Other

Arugula and Papaya Salad with Pomegranate-Lime Vinaigrette


Arugula and Papaya Salad with Pomegranate-Lime Vinaigrette

Unusual fruit flavors are a great way to jazz up everyday salads like this one. Sweet, fresh papaya brings a summery twist to arugula, and a fresh pomegranate vinaigrette ensures that you're getting a good dose of cancer-fighting antioxidants with each bite.

Ingredients

For the dressing

  • 1 Tablespoon rice-wine vinegar
  • 1/4 Cup fresh pomegranate juice
  • 1/2 Cup pomegranate seeds
  • Juice of 1/2 lime
  • 1 Tablespoon honey or 1/4 teaspoon dried stevia leaf powder
  • 1 Teaspoon Dijon mustard
  • 1 Teaspoon minced garlic
  • 1/4 Teaspoon smoked paprika
  • 1/4 Cup olive oil
  • Salt and pepper, to taste

For the salad

  • 5 Cups baby arugula
  • 1/2 red onion, sliced thinly
  • 1/2 papaya, seeded, peeled, and cubed

Servings4

Calories Per Serving183

Folate equivalent (total)43µg11%


Arugula Salad with Papaya and Chicken Strips

Rinse, trim and spin dry the arugula. Cut the papaya in half, remove the seeds, peel the halves and divide the flesh into small, bite-sized pieces. Rinse the tomatoes, cut into quarters, remove seeds and also cut into small pieces. Rinse, trim and cut the scallions into thin rings. Mix all the prepared salad ingredients and spread into serving bowls.

For the vinaigrette, mix the vinegar with the mustard and honey, season with salt and pepper and slowly drizzle in 5 tablespoons oil.

Rinse the chicken breasts, pat dry and cut into thin strips. Cook in a hot pan with the remaining oil around 3-4 minutes until browned. Season with salt and pepper.

Drizzle the vinaigrette over the salad, divide the chicken strips evenly and plan on top of the salad and serve.


5 Desert Themed Salad Ideas

1. Mango and Avocado Salad

Salads quite often require many ingredients, but not this one. A few basic ingredients are all you need for a delicious and refreshing mango and avocado salad.

Try Sunny Anderson’s Mango and Avocado Salad recipe.

2. Tropical Fruit Salad

The beauty of fruit salads is that you don’t have to follow many rules. It’s all about what you happen to have in your refrigerator or pantry. Chop up the fruits and toss them with some sort of juice, such as sweetened orange juice. You also may want to throw in some nuts or coconuts for an added crunch.

Try this tropical fruit salad recipe from Cooks.com. The papaya, guava, prickly pear, and pineapple make it the perfect desert themed salad to make on a busy day, and the beautiful colors will make the salad look mouthwatering.

3. Arugula, Papaya, and Avocado Salad with Pomegranate-Lime Vinaigrette

Once you know how to make your own special vinaigrette, the rest is easy. You’ll find yourself experimenting with a variety of desert themed salad ingredients to see what works with your dressing, and that’s part of the fun!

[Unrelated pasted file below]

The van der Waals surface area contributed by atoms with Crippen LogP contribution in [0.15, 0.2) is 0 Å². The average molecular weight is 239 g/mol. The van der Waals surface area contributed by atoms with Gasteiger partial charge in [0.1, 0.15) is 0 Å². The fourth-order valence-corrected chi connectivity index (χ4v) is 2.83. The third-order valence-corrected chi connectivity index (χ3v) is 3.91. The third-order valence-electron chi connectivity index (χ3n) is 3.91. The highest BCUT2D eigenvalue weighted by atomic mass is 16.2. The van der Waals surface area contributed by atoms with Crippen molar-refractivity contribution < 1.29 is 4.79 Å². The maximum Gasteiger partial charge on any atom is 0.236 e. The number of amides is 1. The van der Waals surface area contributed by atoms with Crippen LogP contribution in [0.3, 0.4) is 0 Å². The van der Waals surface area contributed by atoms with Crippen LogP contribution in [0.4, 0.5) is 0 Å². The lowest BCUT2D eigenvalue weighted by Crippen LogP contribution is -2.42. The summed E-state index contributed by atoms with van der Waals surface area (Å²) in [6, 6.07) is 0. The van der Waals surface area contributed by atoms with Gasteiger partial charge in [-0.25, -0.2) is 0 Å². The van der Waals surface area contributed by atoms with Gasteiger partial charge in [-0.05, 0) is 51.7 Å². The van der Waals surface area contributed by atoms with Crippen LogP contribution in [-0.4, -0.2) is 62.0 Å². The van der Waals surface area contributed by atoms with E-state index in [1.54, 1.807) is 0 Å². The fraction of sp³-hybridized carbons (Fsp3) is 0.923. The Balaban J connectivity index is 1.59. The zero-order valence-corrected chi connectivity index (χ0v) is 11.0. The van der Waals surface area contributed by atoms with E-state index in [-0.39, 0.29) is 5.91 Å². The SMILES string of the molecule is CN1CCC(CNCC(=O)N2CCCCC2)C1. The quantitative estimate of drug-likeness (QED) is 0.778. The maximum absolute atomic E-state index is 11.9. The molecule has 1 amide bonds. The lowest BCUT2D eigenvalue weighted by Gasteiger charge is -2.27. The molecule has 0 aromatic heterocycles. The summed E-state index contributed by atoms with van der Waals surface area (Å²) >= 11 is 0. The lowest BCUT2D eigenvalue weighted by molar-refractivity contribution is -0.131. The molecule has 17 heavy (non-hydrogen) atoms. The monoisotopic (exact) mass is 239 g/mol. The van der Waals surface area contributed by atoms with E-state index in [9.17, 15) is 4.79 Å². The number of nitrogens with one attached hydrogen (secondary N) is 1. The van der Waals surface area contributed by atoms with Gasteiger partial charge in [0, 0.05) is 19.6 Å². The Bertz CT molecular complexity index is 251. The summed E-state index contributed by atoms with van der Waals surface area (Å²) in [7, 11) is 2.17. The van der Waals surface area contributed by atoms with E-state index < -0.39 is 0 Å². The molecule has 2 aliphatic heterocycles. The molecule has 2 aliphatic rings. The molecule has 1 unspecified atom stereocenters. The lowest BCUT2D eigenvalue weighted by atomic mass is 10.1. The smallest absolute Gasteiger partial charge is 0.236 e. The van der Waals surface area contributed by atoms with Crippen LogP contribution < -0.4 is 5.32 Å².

4. Shrimp, Mango, and Jicama Salad with Pineapple Vinaigrette

A variety of flavors and textures that work surprisingly well together is what makes a salad go from good to great.

Try this Shrimp, Mango, and Jicama Salad recipe from Epicurious.com. The shrimp gives it a savory bite, the jicama gives it that special crunch, and the pineapple vinaigrette and mango add a sweetness to make the salad just right.

5. Mexican Chicken Avocado Salad

There are plenty of ways to make heartier, full-course salads with a tropical theme. Combine your favorite dressing with grilled chicken, shrimp, or steak and complementary fruits or vegetables, and you’ll have a full meal all in one dish.

Try this Mexican Chicken Avocado Salad from Recipe Tin Eats.com, which features a variety of Southwest themes and flavors.


Peppery and all-purpose, arugula is just as delicious when used as the base for a salad, such as the Cara Cara and Blood-Orange Salad with Ricotta Salata, pictured here, as it is tucked into a sandwich with meat and cheese. Arugula's lobed leaves and spicy flavor are as distinctive as its name. If you're looking for ways to enjoy it more often, you're in the right place. Here, we've pulled together a collection of the best recipes that ensure that this plucky green the spotlight it deserves.

Arugula's signature flavor, which is tart and a bit bitter, comes from plants grown rapidly in cool climates and harvested young. Arugula is an ideal early-spring and fall crop. When shopping for arugula in the grocery store or at a farmers' market, look for bright green leaves that appear to be fresh and crisp. When you bring it home, wrap arugula tightly in a plastic bag&mdashif it isn't already packaged in a clamshell&mdashand refrigerate for no more than two days. Once it starts to wilt and lose its texture, compost or discard it.

Try arugula as the green in a hearty grain bowl packed with bulgur and rice, seasonal vegetables, and crumbled cheese, or else turn it into a simple side salad to serve alongside grilled steak, fish, or pasta. Dress up the green leaves with big shreds of Parmesan cheese and extra-virgin olive oil for a staple side dish that's a classic pairing for chicken piccata or breaded chicken cutlets. Another option is to toss it with thinly sliced vegetables like fennel and radicchio, then load it all on top of a homemade pizza.